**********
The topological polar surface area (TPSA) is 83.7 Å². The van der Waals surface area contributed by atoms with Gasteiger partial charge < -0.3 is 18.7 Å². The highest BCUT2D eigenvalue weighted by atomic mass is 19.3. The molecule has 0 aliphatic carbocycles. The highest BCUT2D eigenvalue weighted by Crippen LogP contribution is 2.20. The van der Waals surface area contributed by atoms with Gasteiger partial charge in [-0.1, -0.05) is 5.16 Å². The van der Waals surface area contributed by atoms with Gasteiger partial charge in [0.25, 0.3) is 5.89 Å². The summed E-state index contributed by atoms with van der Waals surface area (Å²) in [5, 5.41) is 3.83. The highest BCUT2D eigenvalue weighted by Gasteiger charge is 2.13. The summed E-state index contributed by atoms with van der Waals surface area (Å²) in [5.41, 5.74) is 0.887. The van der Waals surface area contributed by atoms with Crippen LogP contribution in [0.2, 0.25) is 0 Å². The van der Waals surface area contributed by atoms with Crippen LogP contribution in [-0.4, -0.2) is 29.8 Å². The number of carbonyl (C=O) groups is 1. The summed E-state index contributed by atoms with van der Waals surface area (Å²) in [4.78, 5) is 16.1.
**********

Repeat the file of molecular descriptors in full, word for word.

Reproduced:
The topological polar surface area (TPSA) is 83.7 Å². The van der Waals surface area contributed by atoms with Gasteiger partial charge < -0.3 is 18.7 Å². The highest BCUT2D eigenvalue weighted by atomic mass is 19.3. The molecule has 0 aliphatic carbocycles. The highest BCUT2D eigenvalue weighted by Crippen LogP contribution is 2.20. The van der Waals surface area contributed by atoms with Gasteiger partial charge in [-0.1, -0.05) is 5.16 Å². The van der Waals surface area contributed by atoms with Gasteiger partial charge in [0.25, 0.3) is 5.89 Å². The summed E-state index contributed by atoms with van der Waals surface area (Å²) in [5, 5.41) is 3.83. The highest BCUT2D eigenvalue weighted by Gasteiger charge is 2.13. The summed E-state index contributed by atoms with van der Waals surface area (Å²) in [5.41, 5.74) is 0.887. The van der Waals surface area contributed by atoms with Crippen LogP contribution in [0.2, 0.25) is 0 Å². The van der Waals surface area contributed by atoms with Crippen LogP contribution in [-0.4, -0.2) is 29.8 Å². The number of carbonyl (C=O) groups is 1. The summed E-state index contributed by atoms with van der Waals surface area (Å²) in [4.78, 5) is 16.1.